This charming tale, “Crocodiles swam the Atlantic to reach America” should be true, but some are undecided.
Michael Marshall explains for New Scientist (11 May 2011), “Millions of years before Vikings crossed the Atlantic, crocodiles swam thousands of kilometres from Africa to colonise the Americas,”
… all four American species are most closely related to the Nile crocodiles of east Africa, and must have split away roughly 7 million years ago, long after Africa and South America began drifting apart 130 million years ago. By 7 million years ago, over 2800 kilometres of ocean lay between the two continents.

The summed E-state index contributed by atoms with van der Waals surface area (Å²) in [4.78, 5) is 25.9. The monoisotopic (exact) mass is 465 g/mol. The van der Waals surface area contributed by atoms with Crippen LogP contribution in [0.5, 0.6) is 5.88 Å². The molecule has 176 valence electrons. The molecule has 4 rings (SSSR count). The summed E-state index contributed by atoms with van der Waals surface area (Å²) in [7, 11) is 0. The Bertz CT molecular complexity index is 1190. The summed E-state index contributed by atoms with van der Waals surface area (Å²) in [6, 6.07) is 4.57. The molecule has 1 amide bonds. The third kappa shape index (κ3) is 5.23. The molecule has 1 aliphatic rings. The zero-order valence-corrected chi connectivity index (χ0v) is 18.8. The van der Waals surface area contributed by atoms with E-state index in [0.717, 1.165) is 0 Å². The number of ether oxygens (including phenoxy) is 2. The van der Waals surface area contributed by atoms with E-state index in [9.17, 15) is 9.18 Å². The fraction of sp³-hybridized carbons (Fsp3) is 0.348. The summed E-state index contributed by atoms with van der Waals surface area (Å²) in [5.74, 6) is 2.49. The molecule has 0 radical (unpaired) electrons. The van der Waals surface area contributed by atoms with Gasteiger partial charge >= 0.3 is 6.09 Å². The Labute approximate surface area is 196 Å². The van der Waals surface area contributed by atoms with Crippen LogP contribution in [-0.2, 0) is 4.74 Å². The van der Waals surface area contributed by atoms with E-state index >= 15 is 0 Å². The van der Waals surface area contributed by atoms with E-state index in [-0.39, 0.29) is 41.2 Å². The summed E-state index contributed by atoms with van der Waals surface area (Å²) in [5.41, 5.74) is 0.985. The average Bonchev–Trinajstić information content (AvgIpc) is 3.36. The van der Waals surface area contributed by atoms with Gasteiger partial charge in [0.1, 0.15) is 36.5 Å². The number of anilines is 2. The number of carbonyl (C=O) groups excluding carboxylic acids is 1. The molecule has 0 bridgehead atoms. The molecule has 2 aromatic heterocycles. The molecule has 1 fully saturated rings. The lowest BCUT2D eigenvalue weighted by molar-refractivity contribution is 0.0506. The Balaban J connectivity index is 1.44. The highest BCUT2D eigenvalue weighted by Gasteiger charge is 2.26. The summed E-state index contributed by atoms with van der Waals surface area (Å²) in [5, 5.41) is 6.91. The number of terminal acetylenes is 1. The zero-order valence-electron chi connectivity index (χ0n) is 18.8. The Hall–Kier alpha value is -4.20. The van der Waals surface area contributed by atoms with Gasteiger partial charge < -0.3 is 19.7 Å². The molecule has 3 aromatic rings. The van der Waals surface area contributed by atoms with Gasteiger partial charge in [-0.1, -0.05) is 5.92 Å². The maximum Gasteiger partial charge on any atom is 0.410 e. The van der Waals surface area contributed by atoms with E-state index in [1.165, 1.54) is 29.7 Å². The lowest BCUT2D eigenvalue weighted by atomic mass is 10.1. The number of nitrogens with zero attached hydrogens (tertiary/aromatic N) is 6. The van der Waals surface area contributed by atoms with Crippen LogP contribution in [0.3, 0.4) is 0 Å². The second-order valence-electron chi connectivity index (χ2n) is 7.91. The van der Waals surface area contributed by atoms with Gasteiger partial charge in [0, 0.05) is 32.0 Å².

And no rest stops?
In theory, as the article explains, a single female could swim the ocean and lay eggs on the other side. But the story inevitably reminds us of many claims that humans crossed the Atlantic from Europe long before the Age of Exploration (1400 on). All legend? No, some are true, in substance, like the saga of Eric the Red and Leif the Lucky.
Question: How useful is genome sequencing, compared to paleontology or archaeology, as evidnce for history?